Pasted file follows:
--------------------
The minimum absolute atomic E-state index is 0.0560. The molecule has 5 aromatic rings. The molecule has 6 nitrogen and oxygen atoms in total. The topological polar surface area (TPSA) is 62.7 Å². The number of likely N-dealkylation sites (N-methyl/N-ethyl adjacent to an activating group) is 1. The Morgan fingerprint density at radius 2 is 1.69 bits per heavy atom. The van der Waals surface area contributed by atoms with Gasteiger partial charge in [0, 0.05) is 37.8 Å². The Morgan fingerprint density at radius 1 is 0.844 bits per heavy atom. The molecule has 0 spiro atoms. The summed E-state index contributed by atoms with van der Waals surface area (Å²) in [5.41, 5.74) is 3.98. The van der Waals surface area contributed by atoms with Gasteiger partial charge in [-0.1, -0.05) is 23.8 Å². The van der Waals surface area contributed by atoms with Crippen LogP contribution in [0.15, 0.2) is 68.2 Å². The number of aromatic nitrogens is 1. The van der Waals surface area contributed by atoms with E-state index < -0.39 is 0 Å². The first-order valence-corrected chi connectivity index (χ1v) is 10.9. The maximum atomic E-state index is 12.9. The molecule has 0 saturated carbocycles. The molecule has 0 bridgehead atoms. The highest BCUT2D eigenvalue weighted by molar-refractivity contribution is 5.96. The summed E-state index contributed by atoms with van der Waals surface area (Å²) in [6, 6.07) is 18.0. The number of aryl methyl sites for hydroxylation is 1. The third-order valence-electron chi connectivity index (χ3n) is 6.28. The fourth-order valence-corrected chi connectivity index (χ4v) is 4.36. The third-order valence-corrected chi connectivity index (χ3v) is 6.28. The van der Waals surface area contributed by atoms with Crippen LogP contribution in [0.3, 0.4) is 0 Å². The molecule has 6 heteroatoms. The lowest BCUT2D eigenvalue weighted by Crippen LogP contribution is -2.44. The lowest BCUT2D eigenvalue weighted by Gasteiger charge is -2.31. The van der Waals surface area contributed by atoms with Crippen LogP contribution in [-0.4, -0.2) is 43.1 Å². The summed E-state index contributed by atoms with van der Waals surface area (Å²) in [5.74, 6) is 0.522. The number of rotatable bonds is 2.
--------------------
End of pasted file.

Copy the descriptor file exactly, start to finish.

The minimum absolute atomic E-state index is 0.0560. The molecule has 5 aromatic rings. The molecule has 6 nitrogen and oxygen atoms in total. The topological polar surface area (TPSA) is 62.7 Å². The number of likely N-dealkylation sites (N-methyl/N-ethyl adjacent to an activating group) is 1. The Morgan fingerprint density at radius 2 is 1.69 bits per heavy atom. The van der Waals surface area contributed by atoms with Gasteiger partial charge in [0, 0.05) is 37.8 Å². The Morgan fingerprint density at radius 1 is 0.844 bits per heavy atom. The molecule has 0 spiro atoms. The summed E-state index contributed by atoms with van der Waals surface area (Å²) in [5.41, 5.74) is 3.98. The van der Waals surface area contributed by atoms with Gasteiger partial charge in [-0.1, -0.05) is 23.8 Å². The van der Waals surface area contributed by atoms with Crippen LogP contribution in [0.15, 0.2) is 68.2 Å². The number of aromatic nitrogens is 1. The van der Waals surface area contributed by atoms with E-state index < -0.39 is 0 Å². The first-order valence-corrected chi connectivity index (χ1v) is 10.9. The maximum atomic E-state index is 12.9. The molecule has 0 saturated carbocycles. The molecule has 0 bridgehead atoms. The highest BCUT2D eigenvalue weighted by molar-refractivity contribution is 5.96. The summed E-state index contributed by atoms with van der Waals surface area (Å²) in [6, 6.07) is 18.0. The number of aryl methyl sites for hydroxylation is 1. The third-order valence-electron chi connectivity index (χ3n) is 6.28. The fourth-order valence-corrected chi connectivity index (χ4v) is 4.36. The third-order valence-corrected chi connectivity index (χ3v) is 6.28. The van der Waals surface area contributed by atoms with Crippen LogP contribution in [0.3, 0.4) is 0 Å². The molecule has 6 heteroatoms. The lowest BCUT2D eigenvalue weighted by Crippen LogP contribution is -2.44. The lowest BCUT2D eigenvalue weighted by Gasteiger charge is -2.31. The van der Waals surface area contributed by atoms with Crippen LogP contribution in [-0.4, -0.2) is 43.1 Å². The summed E-state index contributed by atoms with van der Waals surface area (Å²) in [5.74, 6) is 0.522. The number of rotatable bonds is 2.